Hedge, hedging


    What is hedging?

    In finance and trading, hedging is a strategy to reduce the risk of being at the mercy of large market fluctuations in price.

    To hedge against a loss from a price fluctuation, you usually open an offsetting position in a related security.

    Investors and traders use hedging when they are unsure of which way the market will move. Ideally, hedging will slash any risk to zero or near zero, and cost only the broker’s fee.

    The hedge ratio compares either the value of a hedged position to the total size of the position or the value of a purchased futures contract to the value of the commodity being hedged.

    De-hedging basically involves closing out any hedged positions you hold by returning to the markets when your underlying asset looks bullish and removing the hedge so you can profit from its rising price.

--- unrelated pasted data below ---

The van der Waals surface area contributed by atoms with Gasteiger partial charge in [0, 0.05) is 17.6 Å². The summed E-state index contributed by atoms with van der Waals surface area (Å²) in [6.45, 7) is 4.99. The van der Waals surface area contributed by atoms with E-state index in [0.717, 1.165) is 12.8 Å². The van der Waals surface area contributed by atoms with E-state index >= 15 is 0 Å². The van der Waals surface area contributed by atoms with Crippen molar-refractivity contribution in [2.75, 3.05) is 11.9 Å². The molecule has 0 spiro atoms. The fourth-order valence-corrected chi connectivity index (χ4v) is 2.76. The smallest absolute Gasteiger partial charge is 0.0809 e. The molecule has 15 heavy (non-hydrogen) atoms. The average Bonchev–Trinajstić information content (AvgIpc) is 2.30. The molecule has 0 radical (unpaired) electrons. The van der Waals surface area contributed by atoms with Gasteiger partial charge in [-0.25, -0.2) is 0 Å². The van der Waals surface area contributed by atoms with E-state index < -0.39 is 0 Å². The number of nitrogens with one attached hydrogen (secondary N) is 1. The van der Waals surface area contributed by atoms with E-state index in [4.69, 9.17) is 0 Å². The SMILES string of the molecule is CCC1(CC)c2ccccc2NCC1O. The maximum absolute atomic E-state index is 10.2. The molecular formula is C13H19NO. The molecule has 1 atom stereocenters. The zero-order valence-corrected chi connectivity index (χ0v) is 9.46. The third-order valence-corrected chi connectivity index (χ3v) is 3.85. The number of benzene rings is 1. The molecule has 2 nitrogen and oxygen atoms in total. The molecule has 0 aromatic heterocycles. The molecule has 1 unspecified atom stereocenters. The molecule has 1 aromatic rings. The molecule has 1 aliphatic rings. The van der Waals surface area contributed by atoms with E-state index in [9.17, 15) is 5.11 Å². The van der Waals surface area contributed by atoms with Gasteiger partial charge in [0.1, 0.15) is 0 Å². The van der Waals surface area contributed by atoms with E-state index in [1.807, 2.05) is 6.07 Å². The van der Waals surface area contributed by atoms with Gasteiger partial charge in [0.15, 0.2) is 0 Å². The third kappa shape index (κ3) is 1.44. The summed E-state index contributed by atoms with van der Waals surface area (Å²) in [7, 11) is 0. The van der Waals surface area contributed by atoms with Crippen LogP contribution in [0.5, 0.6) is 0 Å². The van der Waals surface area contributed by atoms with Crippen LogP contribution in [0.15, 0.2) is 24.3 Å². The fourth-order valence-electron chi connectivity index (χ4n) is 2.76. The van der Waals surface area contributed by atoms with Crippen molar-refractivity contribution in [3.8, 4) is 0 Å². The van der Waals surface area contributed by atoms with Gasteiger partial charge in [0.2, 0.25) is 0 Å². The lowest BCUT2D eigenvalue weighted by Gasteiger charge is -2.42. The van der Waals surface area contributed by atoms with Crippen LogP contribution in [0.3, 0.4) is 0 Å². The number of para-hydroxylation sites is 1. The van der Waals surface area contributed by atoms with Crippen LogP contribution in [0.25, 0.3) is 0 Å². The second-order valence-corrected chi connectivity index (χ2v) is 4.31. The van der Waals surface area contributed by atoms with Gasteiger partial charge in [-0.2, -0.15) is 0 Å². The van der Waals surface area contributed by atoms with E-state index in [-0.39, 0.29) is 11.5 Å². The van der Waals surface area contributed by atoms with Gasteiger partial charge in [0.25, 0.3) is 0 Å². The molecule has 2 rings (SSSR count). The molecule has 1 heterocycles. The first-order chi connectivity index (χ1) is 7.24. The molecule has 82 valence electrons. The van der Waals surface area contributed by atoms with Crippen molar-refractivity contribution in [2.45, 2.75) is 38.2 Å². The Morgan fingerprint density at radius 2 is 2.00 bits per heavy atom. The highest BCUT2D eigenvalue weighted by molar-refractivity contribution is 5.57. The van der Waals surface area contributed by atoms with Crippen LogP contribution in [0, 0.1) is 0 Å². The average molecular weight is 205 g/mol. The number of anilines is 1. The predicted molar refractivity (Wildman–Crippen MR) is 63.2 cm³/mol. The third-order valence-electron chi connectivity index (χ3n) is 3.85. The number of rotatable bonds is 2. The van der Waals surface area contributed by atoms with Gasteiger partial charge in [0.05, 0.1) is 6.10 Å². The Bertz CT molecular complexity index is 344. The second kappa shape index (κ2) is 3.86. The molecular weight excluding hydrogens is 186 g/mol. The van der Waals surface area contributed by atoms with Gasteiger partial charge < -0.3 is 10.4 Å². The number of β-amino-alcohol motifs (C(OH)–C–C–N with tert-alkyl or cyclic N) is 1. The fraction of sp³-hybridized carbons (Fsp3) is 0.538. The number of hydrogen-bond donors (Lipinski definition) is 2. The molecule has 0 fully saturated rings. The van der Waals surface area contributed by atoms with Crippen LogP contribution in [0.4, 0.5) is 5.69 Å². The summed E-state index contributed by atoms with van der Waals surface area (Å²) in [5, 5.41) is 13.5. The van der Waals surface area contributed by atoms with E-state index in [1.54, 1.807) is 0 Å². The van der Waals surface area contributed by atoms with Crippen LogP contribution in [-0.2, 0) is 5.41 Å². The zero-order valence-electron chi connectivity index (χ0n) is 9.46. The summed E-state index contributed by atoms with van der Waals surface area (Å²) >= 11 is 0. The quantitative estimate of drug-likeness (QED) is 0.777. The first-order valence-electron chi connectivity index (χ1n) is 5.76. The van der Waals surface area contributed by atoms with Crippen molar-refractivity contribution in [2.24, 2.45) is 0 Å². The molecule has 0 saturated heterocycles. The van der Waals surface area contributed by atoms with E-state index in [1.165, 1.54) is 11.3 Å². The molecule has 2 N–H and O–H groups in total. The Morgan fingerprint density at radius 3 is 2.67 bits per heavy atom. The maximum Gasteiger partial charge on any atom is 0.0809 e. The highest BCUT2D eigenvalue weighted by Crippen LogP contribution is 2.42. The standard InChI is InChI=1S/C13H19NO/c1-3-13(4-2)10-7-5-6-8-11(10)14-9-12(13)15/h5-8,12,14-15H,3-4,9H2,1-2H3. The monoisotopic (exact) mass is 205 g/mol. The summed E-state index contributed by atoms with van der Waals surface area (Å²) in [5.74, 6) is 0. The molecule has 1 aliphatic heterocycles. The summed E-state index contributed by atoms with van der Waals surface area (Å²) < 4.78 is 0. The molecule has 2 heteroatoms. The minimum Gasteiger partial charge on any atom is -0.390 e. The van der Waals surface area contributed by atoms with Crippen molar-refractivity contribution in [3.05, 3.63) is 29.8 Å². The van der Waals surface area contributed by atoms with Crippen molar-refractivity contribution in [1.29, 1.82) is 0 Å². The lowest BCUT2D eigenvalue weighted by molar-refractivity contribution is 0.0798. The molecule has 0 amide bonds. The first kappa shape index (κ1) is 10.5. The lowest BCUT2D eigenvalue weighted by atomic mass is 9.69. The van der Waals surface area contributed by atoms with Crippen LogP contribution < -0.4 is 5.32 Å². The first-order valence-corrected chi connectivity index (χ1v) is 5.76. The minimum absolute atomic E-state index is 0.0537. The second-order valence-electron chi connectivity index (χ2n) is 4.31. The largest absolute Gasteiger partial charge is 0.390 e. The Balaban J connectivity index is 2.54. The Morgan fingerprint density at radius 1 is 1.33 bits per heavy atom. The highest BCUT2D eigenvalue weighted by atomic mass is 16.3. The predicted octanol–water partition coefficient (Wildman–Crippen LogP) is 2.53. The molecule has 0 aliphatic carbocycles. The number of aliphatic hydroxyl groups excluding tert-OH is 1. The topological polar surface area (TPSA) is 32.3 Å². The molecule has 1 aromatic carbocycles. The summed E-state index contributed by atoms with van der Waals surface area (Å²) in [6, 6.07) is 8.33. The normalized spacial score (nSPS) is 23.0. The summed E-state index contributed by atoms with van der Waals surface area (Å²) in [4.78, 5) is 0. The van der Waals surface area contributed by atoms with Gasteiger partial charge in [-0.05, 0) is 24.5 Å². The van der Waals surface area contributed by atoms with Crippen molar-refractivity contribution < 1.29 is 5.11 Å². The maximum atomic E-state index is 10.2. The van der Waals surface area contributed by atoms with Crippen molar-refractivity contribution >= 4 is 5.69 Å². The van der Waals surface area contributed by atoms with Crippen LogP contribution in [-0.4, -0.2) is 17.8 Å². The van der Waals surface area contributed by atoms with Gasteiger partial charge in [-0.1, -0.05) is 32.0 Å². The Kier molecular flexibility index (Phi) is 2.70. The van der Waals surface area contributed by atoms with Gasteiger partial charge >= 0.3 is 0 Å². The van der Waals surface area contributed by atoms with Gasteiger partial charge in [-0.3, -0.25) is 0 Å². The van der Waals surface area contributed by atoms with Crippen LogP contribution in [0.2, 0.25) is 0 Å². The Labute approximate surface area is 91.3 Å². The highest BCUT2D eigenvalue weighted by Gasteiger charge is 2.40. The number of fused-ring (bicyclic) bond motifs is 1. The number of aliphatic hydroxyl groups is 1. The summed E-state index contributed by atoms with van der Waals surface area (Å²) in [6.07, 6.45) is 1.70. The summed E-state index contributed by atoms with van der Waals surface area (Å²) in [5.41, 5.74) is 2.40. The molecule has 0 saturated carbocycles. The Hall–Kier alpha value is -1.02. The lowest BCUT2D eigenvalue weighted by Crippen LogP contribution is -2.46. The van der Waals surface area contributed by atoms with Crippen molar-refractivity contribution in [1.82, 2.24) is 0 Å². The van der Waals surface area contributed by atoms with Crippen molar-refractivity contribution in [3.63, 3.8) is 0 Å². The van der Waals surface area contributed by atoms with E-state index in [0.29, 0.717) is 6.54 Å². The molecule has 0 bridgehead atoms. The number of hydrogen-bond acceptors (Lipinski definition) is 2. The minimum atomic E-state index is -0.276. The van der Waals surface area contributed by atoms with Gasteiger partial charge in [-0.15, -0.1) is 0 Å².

Options & futures example

    You sold a 3-month call option for wheat and are worried that the price will increase significantly. As a hedge, you could buy a future on wheat that guarantees you an acceptable price in 3 months time.

    Note that in this example, if the option would not be exerted, you would actually still need to buy the wheat in 3 months. This, in turn, is an example that hedging rarely is a “free lunch” and needs to be considered carefully.

    Commodity hedge example

    An airline wants to ensure it doesn’t lose money on the seats it has sold because of rising oil prices. The airline could buy oil options or futures as a hedge. Even if it does not use the oil directly themselves (because they do not own a refinery), a rising oil price would earn them money on these trades, while costing them money in their operative business.

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